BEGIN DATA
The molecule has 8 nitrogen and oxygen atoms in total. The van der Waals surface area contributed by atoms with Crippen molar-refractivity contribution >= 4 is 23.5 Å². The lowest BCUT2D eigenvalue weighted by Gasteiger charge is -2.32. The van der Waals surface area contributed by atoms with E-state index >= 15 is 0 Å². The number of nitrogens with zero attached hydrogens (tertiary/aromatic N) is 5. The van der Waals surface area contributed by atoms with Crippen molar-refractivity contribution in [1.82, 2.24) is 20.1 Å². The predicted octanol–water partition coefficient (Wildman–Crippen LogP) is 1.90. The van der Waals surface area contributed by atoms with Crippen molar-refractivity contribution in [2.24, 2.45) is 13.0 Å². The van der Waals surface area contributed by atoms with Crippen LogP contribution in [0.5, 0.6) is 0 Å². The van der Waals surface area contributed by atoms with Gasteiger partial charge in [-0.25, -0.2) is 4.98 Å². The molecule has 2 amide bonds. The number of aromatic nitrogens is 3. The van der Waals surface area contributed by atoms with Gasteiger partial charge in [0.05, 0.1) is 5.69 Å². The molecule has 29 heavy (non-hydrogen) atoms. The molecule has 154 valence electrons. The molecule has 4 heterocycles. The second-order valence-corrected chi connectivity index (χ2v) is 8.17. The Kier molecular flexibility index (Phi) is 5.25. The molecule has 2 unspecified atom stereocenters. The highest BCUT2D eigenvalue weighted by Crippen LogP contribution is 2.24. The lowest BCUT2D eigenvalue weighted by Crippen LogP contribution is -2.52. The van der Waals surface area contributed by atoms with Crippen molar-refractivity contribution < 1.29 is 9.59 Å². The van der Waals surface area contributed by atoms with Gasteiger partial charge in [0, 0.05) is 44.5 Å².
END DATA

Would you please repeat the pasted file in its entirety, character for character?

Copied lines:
The molecule has 8 nitrogen and oxygen atoms in total. The van der Waals surface area contributed by atoms with Crippen molar-refractivity contribution >= 4 is 23.5 Å². The lowest BCUT2D eigenvalue weighted by Gasteiger charge is -2.32. The van der Waals surface area contributed by atoms with E-state index >= 15 is 0 Å². The number of nitrogens with zero attached hydrogens (tertiary/aromatic N) is 5. The van der Waals surface area contributed by atoms with Crippen molar-refractivity contribution in [1.82, 2.24) is 20.1 Å². The predicted octanol–water partition coefficient (Wildman–Crippen LogP) is 1.90. The van der Waals surface area contributed by atoms with Crippen molar-refractivity contribution in [2.24, 2.45) is 13.0 Å². The van der Waals surface area contributed by atoms with Crippen LogP contribution in [0.5, 0.6) is 0 Å². The van der Waals surface area contributed by atoms with Gasteiger partial charge in [-0.25, -0.2) is 4.98 Å². The molecule has 2 amide bonds. The number of aromatic nitrogens is 3. The van der Waals surface area contributed by atoms with Gasteiger partial charge in [0.05, 0.1) is 5.69 Å². The molecule has 29 heavy (non-hydrogen) atoms. The molecule has 154 valence electrons. The molecule has 4 heterocycles. The second-order valence-corrected chi connectivity index (χ2v) is 8.17. The Kier molecular flexibility index (Phi) is 5.25. The molecule has 2 unspecified atom stereocenters. The highest BCUT2D eigenvalue weighted by Crippen LogP contribution is 2.24. The lowest BCUT2D eigenvalue weighted by Crippen LogP contribution is -2.52. The van der Waals surface area contributed by atoms with Crippen molar-refractivity contribution < 1.29 is 9.59 Å². The van der Waals surface area contributed by atoms with Gasteiger partial charge in [0, 0.05) is 44.5 Å².